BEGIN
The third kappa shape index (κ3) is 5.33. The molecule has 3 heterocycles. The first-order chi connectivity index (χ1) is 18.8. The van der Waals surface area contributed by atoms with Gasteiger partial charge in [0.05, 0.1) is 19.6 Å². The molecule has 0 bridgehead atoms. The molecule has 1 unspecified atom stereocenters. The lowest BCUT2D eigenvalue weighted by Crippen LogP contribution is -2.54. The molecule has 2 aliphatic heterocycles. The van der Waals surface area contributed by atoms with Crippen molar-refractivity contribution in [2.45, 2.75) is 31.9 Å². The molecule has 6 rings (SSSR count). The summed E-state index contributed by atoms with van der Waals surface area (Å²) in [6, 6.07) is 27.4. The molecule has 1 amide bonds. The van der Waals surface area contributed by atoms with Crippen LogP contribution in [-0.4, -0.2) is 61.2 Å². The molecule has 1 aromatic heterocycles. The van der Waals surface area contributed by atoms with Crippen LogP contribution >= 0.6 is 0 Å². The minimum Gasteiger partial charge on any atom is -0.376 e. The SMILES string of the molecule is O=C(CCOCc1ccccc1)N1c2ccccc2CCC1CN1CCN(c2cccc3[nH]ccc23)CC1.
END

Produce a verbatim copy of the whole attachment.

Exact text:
The third kappa shape index (κ3) is 5.33. The molecule has 3 heterocycles. The first-order chi connectivity index (χ1) is 18.8. The van der Waals surface area contributed by atoms with Gasteiger partial charge in [0.05, 0.1) is 19.6 Å². The molecule has 0 bridgehead atoms. The molecule has 1 unspecified atom stereocenters. The lowest BCUT2D eigenvalue weighted by Crippen LogP contribution is -2.54. The molecule has 2 aliphatic heterocycles. The van der Waals surface area contributed by atoms with Crippen molar-refractivity contribution in [2.45, 2.75) is 31.9 Å². The molecule has 6 rings (SSSR count). The summed E-state index contributed by atoms with van der Waals surface area (Å²) in [6, 6.07) is 27.4. The molecule has 1 amide bonds. The van der Waals surface area contributed by atoms with Crippen LogP contribution in [-0.4, -0.2) is 61.2 Å². The molecule has 1 aromatic heterocycles. The van der Waals surface area contributed by atoms with Crippen LogP contribution >= 0.6 is 0 Å². The minimum Gasteiger partial charge on any atom is -0.376 e. The SMILES string of the molecule is O=C(CCOCc1ccccc1)N1c2ccccc2CCC1CN1CCN(c2cccc3[nH]ccc23)CC1.